Over the past 2.5 years, I’ve interviewed 49 leaders for our podcast on leadership, The Heartbeat. These are the leadership lessons that have influenced me the most, personally.

“What are the biggest leadership lessons you’ve learned from others, that have changed or affected your own management style?”

No one had ever asked me this question before – let alone on my own podcast show – until recently.

Who asked me this? None other than Jason Fried, CEO and co-founder of Basecamp. I’d invited Jason back on The Heartbeat, our podcast on leadership, for our 50th episode. He’d been our very first guest back in 2017 when I started the show. (Jason also sits on our board and originally spun out Know Your Team back when it was a part of Basecamp).

For this 50th anniversary episode, I thought I’d turn the tables: I asked Jason if he might interview me. And so, Jason asked me this never-before-asked question, “What are the biggest leadership lessons you’ve learned from others, that’s changed or affected your own management style?”

Keep reading “7 leadership lessons over 2.5 years”

Breaking the Black Box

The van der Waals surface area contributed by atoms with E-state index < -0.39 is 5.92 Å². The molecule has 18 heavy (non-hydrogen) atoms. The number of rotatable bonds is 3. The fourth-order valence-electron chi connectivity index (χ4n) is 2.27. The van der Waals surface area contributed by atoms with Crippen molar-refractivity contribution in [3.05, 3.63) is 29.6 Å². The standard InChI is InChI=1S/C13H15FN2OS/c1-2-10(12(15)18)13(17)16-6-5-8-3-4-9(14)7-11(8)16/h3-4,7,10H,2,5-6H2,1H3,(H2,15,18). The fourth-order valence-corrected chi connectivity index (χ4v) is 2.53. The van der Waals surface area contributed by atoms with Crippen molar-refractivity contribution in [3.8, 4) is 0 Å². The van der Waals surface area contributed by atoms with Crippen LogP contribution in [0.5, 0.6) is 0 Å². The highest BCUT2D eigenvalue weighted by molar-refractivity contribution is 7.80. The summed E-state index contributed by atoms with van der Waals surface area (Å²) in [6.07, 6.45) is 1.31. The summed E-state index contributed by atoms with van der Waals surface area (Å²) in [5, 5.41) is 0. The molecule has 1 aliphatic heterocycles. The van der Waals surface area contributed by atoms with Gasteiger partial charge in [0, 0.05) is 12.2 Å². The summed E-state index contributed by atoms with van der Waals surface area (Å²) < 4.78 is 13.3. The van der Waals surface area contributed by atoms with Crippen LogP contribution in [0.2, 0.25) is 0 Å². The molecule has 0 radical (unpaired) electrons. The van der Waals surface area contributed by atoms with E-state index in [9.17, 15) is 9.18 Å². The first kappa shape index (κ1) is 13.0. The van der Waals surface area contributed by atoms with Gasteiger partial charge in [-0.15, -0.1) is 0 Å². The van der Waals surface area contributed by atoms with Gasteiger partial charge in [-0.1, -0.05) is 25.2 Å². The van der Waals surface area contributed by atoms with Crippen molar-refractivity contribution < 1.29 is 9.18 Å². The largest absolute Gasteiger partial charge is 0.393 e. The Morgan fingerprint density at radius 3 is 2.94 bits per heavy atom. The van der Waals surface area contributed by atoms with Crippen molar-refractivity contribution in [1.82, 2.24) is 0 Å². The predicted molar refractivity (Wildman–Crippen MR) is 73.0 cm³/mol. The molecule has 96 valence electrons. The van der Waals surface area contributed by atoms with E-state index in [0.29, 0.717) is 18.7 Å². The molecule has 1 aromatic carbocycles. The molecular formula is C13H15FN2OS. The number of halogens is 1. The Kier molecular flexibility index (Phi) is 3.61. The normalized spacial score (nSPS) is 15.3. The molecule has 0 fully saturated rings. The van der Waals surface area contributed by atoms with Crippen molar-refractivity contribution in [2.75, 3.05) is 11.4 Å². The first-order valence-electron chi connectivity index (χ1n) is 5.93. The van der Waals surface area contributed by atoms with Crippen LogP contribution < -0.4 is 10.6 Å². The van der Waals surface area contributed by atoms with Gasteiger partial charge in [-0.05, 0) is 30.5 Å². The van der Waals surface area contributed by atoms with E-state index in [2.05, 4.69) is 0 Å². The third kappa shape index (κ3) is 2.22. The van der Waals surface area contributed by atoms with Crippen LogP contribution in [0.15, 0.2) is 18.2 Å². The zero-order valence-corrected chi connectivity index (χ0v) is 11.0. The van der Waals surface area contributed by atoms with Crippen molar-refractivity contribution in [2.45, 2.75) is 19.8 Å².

DHH sparked a national controversy this week when he posted a series of livid tweets about how his wife received a much lower credit limit than he did on their Apple Cards, despite applying with the same financial information. What began as a rant against opaque algorithms turned into a regulatory investigation and more.

We wanted to dive deeper into some of the issues that (re) surfaced in this dust-up, so we put together a special episode of the Rework podcast featuring Dr. Ruha Benjamin of Princeton University and entrepreneur Mara Zepeda. Ruha, the author of Race After Technology, discusses algorithmic bias and how our propensity to rely on technology for fixes to systemic problems often results in more discrimination against marginalized communities. Mara, who’s helped create organizations such as the XXcelerate Fund and Zebras Unite, talks about the “capital chasm” that persists for women and people of color who are trying to navigate the financial system.

Both women share ways that everyone can get involved to interrogate these systems and their underlying technology, and they discuss how to move from “paranoia and paralysis,” as Ruha says, to a place of action to build something better.

A transcript of this episode is available on the episode page. And if you’re new to Rework and like what you hear, please do subscribe via your favorite podcatcher app! We’ll have two episodes next week, our regular Tuesday one and a bonus later in the week about the launch of Basecamp Personal.